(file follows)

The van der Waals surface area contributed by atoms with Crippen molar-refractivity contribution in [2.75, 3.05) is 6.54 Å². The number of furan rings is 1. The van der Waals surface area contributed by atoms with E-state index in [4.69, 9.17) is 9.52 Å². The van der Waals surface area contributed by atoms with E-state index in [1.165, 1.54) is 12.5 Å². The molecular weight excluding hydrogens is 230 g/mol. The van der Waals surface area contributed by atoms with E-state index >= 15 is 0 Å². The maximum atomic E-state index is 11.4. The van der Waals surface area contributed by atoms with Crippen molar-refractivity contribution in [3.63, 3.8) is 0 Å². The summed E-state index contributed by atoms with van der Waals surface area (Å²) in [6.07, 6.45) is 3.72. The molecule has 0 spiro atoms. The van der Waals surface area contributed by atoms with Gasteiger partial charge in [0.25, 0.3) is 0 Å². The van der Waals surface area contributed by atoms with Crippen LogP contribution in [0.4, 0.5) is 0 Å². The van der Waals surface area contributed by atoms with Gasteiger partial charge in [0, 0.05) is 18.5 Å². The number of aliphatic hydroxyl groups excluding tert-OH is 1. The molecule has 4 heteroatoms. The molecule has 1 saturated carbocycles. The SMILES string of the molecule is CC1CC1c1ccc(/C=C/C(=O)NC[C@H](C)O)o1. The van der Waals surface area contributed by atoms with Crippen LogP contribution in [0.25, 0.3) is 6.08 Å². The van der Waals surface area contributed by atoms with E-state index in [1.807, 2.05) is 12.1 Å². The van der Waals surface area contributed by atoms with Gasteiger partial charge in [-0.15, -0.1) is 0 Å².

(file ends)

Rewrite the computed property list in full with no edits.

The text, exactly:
The van der Waals surface area contributed by atoms with Crippen molar-refractivity contribution in [2.75, 3.05) is 6.54 Å². The number of furan rings is 1. The van der Waals surface area contributed by atoms with E-state index in [4.69, 9.17) is 9.52 Å². The van der Waals surface area contributed by atoms with E-state index in [1.165, 1.54) is 12.5 Å². The molecular weight excluding hydrogens is 230 g/mol. The van der Waals surface area contributed by atoms with E-state index >= 15 is 0 Å². The maximum atomic E-state index is 11.4. The van der Waals surface area contributed by atoms with Crippen molar-refractivity contribution in [3.63, 3.8) is 0 Å². The summed E-state index contributed by atoms with van der Waals surface area (Å²) in [6.07, 6.45) is 3.72. The molecule has 0 spiro atoms. The van der Waals surface area contributed by atoms with Gasteiger partial charge in [0.25, 0.3) is 0 Å². The van der Waals surface area contributed by atoms with Crippen LogP contribution in [0.4, 0.5) is 0 Å². The van der Waals surface area contributed by atoms with Gasteiger partial charge in [0, 0.05) is 18.5 Å². The number of aliphatic hydroxyl groups excluding tert-OH is 1. The molecule has 4 heteroatoms. The molecule has 1 saturated carbocycles. The SMILES string of the molecule is CC1CC1c1ccc(/C=C/C(=O)NC[C@H](C)O)o1. The van der Waals surface area contributed by atoms with Crippen LogP contribution in [0.25, 0.3) is 6.08 Å². The van der Waals surface area contributed by atoms with E-state index in [1.807, 2.05) is 12.1 Å². The van der Waals surface area contributed by atoms with Gasteiger partial charge in [-0.15, -0.1) is 0 Å².